The Climate in Emergency

A weekly blog on science, news, and ideas related to climate change

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The Ecology of Predator and Prey

This is another article I wrote in college about coping with various kinds of worry and grief, including that related to global warming and other environmental problems. I am not personally grief-stricken at the moment. Instead, I am tired and pressed for time, having just returned from a few days’ vacation. Hopefully this essay will prove food for thought.

Just before Yule this past year, I was chatting on the phone with a friend of mine, Robert, while doing some sewing. I turned to do something in the kitchen only to discover upon my return that my cat, her ulcerated tumors bleeding again, had covered my workspace, including my dress pattern, with irregular, red spots. I hustled around trying to separate my patterns so they could dry and protect my fabric without interrupting the flow of conversation, whose subject seemed bizarrely civilized under the circumstances; we were discussing the genome of the grape and the proper ways to serve different kinds of wine while I stared, transfixed, at the red, Rorschached blotches like footprints, stalking, taking, slowly, my cat.

Here, observe, three views of life on Earth.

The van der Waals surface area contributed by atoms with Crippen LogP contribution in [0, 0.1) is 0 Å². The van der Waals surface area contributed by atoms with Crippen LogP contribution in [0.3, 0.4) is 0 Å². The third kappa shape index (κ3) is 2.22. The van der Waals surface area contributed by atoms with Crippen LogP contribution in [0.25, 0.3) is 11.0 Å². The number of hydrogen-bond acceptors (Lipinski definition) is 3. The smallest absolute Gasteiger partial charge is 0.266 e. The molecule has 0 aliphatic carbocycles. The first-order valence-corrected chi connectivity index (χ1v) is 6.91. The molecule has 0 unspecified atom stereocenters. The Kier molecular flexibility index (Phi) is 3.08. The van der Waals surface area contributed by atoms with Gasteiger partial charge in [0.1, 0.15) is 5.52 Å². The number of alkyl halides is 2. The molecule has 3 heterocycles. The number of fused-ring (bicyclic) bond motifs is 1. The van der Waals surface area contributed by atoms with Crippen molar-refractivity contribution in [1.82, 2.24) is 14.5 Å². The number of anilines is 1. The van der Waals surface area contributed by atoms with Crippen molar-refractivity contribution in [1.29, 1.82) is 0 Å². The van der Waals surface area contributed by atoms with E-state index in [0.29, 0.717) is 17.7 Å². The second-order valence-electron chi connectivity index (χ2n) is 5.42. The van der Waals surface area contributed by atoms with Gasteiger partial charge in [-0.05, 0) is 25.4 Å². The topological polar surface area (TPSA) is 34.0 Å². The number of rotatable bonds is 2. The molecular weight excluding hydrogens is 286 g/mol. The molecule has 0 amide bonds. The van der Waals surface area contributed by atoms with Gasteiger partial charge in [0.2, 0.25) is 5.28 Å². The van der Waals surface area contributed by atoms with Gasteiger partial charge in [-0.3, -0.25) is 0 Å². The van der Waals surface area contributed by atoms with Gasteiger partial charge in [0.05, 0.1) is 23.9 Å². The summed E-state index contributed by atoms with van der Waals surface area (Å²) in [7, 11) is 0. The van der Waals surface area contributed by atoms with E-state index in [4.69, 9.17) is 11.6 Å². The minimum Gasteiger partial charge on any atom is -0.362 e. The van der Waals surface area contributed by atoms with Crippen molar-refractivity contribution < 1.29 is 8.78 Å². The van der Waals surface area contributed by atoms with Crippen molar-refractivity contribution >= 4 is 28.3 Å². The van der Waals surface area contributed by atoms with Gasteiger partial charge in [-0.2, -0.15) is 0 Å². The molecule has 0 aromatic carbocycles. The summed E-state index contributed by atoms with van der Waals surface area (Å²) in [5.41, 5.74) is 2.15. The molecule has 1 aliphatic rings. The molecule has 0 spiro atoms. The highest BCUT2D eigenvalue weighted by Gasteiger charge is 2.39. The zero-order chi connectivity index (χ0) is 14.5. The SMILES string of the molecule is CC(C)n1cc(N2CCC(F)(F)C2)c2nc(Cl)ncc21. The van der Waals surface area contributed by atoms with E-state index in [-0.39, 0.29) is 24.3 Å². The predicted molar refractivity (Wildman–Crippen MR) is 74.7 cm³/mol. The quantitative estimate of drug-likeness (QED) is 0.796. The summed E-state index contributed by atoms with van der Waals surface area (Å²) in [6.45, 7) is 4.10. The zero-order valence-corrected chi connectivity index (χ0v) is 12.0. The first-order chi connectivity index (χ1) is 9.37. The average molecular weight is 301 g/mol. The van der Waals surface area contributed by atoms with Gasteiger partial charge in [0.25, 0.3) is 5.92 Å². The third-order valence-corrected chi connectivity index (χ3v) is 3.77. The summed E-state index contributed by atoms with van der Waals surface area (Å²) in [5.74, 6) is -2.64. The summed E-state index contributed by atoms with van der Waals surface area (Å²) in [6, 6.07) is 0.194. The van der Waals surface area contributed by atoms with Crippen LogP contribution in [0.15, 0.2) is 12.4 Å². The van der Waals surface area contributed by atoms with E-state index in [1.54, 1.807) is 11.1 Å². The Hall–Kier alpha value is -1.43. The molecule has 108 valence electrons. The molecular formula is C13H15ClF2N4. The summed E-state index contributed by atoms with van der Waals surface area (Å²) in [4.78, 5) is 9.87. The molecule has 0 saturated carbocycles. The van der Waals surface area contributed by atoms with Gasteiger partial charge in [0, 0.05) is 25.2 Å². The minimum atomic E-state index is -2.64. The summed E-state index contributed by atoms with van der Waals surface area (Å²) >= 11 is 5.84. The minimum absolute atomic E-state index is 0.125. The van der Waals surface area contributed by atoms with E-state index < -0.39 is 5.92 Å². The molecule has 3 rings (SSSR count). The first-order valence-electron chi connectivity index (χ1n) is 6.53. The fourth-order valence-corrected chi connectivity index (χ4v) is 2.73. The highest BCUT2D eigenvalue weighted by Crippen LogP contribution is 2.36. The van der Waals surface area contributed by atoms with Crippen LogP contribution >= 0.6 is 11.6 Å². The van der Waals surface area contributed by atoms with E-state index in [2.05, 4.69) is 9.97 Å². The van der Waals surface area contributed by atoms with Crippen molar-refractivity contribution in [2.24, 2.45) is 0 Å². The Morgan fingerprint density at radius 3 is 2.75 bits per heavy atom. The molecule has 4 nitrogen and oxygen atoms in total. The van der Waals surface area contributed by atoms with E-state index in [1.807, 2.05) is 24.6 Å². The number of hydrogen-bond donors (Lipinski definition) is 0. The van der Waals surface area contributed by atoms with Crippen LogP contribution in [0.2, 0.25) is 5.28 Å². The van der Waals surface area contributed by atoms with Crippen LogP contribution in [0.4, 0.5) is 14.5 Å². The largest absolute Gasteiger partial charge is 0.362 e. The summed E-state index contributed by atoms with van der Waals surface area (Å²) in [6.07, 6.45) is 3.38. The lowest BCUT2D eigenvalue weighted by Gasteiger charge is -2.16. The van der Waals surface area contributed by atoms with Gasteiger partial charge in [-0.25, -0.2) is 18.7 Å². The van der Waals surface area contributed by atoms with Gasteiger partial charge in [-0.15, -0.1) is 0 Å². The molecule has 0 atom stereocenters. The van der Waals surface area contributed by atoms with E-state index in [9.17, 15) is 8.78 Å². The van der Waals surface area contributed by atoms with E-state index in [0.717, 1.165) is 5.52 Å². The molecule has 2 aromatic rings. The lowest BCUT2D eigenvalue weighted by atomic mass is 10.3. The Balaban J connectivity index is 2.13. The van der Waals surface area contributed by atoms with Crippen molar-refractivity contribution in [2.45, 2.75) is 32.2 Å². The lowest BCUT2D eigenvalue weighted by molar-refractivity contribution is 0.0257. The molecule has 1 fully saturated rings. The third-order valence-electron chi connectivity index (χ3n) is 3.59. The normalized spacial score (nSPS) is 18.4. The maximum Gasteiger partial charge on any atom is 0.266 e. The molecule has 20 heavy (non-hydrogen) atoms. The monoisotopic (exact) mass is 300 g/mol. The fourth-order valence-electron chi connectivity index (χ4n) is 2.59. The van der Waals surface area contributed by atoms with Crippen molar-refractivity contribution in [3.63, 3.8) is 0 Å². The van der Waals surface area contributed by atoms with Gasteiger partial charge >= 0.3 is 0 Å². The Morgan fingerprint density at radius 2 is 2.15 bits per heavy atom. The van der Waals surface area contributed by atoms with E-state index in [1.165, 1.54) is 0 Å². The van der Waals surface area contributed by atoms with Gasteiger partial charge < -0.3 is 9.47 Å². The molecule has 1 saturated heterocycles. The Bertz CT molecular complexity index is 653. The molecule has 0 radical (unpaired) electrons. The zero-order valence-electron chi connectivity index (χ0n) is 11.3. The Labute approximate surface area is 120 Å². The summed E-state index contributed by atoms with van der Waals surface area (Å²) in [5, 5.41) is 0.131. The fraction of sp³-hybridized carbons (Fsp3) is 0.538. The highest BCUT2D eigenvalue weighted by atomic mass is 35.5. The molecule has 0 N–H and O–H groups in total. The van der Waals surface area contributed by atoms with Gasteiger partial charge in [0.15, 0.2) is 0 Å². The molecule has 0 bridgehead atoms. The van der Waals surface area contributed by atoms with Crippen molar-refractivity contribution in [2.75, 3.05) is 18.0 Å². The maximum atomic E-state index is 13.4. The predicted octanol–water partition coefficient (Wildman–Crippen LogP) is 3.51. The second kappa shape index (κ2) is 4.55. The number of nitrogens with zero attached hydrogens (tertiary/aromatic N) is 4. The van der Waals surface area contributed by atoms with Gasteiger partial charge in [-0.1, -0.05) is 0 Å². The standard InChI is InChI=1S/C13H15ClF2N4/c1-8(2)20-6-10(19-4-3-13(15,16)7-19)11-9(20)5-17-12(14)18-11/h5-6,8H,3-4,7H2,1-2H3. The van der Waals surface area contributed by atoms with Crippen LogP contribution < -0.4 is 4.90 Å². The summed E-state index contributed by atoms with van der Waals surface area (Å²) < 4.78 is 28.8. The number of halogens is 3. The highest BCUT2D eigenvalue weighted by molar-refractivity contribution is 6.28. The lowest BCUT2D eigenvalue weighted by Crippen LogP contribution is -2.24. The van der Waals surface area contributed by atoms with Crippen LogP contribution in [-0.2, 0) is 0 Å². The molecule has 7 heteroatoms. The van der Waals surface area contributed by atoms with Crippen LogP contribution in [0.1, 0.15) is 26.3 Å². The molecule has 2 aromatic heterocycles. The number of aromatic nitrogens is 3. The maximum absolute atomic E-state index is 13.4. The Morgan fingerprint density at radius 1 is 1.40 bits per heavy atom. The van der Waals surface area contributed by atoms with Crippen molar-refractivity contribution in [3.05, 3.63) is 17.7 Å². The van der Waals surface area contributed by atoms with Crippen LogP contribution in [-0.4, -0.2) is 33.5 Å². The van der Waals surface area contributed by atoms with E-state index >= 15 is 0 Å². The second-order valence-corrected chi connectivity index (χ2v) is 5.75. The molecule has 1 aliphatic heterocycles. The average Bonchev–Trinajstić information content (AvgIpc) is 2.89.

Saturday morning in January, warm, hot as May; the breeze moves, gentle, as I stand on the sidewalk waiting for the bus by the Ethan Allen furniture store and St. Phillips Lutheran Church, chickweeds growing in delicate riot by my feet, so far so good, but also dandelions, clover, greening grass, while the trees stand mute above like skeletons. This isn’t right; though the air is pleasant on my simple skin I can’t enjoy it. This weather is as apocalyptic as last summer’s heat waves when I lay, sick and dreaming, too hot to work, all thought, all feeling driven off by the eternal, heavy, heat, save one; this isn’t the way it’s supposed to be, but this is the way it is going to be, more often now, because of us. A funeral procession drives by, headed by slowly flashing police escort, dozens and dozens of cars of mute, hard-eyed people. Most of the cars have only a single passenger, or at most, two. An oil truck cuts through the line to make a delivery to the strip mall behind me, its presence as lyric to the day as a line of poetry. I wonder, whose funeral is it?